The World Economic Forum in Davos began today, January 23, 2018. Speaking at the forum was Union Bank of Switzerland (UBS) Chairman Axel Weber who, like others in his industry, voiced his concern over investments in cryptocurrencies.
While Switzerland has seen a relative renaissance of blockchain and cryptocurrency-related development, one of its largest banks isn't quite on board. Weber told those attending his talk that cryptocurrencies are "not an investment we would advise." To date, he has maintained fairly consistent criticism of cryptocurrencies, specifically directed at bitcoin, of which he said, "this is a speculative investment; I don't call it currency and retail clients do not have the risk-bearing capacity nor the knowledge to invest in that."
Weber doesn't stand alone; while investors flock to what they see as opportunities, some say that the whole marketplace is just a bubble. Naysayers include big names in value investment, like JP Morgan CEO Jamie Dimon and business magnate Warren Buffett. They also haven't been shy about expressing their doubts, although it is noteworthy that the former admitted to regretting what some might call his inflammatory comments.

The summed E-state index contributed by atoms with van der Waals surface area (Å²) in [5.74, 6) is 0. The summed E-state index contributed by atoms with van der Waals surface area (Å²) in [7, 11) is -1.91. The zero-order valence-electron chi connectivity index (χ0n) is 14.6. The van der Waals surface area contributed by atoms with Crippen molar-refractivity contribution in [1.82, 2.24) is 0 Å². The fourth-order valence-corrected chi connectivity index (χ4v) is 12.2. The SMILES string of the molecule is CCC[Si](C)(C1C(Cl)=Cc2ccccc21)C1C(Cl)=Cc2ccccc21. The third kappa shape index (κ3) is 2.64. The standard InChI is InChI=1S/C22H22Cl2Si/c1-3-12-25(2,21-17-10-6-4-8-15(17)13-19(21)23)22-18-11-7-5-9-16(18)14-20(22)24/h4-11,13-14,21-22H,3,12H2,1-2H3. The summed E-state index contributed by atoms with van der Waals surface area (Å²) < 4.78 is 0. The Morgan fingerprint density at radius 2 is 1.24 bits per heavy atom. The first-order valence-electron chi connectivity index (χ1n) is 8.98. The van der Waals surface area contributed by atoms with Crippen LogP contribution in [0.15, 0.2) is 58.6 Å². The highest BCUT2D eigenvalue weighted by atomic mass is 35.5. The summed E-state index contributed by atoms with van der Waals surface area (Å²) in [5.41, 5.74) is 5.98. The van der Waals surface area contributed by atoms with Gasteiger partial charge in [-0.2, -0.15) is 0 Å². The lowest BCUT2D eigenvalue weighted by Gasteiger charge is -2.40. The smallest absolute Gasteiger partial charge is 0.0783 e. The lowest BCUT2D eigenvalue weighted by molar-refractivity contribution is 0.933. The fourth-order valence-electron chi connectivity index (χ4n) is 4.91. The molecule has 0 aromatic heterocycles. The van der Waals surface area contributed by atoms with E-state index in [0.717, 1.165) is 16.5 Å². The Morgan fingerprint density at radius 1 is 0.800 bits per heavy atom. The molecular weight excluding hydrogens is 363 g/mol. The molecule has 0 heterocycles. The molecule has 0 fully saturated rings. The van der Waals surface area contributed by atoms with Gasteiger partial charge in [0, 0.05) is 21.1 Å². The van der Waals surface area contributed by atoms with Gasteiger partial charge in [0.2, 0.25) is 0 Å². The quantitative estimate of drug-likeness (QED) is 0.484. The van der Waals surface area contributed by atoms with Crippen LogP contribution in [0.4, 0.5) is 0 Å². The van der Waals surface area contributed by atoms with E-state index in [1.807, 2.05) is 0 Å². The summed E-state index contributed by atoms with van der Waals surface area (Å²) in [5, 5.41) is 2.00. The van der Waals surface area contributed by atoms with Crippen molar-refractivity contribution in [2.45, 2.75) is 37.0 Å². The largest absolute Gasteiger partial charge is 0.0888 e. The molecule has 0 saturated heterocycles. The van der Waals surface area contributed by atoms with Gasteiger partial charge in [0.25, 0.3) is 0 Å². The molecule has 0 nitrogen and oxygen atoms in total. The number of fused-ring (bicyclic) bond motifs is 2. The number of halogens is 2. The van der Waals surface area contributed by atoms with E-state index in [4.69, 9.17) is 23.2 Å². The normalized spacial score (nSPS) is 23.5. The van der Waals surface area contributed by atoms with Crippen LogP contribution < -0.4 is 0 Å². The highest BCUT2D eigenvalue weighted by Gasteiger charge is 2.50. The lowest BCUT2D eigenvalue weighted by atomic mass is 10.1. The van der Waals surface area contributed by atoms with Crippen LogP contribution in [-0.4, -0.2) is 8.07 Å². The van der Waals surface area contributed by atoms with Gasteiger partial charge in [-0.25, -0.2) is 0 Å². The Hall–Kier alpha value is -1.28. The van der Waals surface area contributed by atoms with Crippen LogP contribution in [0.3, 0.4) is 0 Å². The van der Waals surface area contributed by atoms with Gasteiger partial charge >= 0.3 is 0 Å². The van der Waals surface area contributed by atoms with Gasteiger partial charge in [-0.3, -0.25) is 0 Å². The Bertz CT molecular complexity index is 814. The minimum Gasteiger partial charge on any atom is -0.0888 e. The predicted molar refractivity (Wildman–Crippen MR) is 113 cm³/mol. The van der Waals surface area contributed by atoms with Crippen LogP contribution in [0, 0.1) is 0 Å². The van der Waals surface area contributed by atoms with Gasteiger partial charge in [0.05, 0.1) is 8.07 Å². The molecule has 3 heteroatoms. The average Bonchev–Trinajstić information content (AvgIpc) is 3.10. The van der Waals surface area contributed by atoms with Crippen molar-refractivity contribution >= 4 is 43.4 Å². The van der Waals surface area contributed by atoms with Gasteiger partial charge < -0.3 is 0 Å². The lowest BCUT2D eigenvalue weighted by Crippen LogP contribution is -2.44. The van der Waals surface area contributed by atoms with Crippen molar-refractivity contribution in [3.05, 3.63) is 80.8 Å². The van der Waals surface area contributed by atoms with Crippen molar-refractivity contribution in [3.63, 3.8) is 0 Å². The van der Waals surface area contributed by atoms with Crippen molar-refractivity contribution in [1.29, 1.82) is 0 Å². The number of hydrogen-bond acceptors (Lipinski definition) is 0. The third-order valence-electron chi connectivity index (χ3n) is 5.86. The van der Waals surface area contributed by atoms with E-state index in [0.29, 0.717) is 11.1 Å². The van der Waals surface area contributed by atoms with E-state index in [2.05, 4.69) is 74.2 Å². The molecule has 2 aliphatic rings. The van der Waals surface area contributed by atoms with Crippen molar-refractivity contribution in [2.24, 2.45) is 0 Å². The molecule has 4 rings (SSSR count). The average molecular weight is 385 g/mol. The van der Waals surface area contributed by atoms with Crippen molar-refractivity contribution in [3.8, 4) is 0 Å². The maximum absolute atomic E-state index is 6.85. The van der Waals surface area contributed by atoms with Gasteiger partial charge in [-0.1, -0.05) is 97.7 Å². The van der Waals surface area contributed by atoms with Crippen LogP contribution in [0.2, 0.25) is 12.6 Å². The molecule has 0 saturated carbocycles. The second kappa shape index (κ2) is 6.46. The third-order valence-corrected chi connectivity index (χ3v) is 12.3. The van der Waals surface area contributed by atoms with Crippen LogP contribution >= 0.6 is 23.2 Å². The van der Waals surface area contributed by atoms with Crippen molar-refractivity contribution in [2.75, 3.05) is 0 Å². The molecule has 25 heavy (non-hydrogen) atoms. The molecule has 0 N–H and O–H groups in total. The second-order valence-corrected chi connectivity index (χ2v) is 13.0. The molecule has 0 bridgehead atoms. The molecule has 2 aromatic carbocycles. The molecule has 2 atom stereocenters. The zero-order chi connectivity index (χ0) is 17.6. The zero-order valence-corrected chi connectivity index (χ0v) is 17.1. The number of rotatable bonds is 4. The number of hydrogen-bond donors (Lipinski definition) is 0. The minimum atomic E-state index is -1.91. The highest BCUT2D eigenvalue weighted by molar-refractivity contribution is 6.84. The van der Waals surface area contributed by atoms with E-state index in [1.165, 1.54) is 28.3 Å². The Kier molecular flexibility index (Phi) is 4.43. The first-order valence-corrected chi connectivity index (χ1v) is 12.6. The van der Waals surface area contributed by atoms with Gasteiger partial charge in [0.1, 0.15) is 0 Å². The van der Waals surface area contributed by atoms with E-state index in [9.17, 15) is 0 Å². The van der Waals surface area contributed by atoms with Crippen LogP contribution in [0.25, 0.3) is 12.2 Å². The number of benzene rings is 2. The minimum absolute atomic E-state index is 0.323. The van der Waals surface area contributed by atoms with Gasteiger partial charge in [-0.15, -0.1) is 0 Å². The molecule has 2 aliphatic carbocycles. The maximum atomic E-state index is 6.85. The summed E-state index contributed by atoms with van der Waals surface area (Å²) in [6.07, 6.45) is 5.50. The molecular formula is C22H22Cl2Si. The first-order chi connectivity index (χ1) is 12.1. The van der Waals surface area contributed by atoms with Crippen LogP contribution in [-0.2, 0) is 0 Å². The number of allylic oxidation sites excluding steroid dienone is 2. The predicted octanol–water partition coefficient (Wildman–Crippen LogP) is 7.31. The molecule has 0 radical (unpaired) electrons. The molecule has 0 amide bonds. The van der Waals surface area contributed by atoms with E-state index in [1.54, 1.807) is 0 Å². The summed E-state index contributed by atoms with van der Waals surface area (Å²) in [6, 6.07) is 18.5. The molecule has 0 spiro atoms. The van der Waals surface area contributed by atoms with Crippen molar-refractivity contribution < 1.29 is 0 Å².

For his own part, Weber said he is motivated by consumer protection and avoiding backlash if there's a burst:
"If there is a retail client affected in the future, the question will be again who was the bank that sold them these products and then banks will be blamed again for what has happened."
Weber makes a distinction between institutional and retail investors; he regards institutional clients as "grown-ups" who "know what they are doing." So, it would appear Weber has less faith in retail investors to adequately understand the risks inherent to cryptocurrency investments. By contrast, he noted that institutional investors would be regarded differently if they asked for help to enter cryptocurrency marketplaces:
"On the institutional side, if institutional investors want to buy bitcoin, of course we can help them do that."
In this case, a big banker favors barriers to entry for small-time investors, but for larger institutions, not so much.
The tone is a bit paternalistic. "Retail clients?" Weber said. "I think they should rely on banks doing the sensible thing, and actually looking at them, and protecting them … And retail clients do not have … the knowledge, to invest in that."
If the bankers that decry cryptocurrencies also value the free market from which their institutions arose, it would seem that an effort to restrict investor participation through central authorities contradicts those values.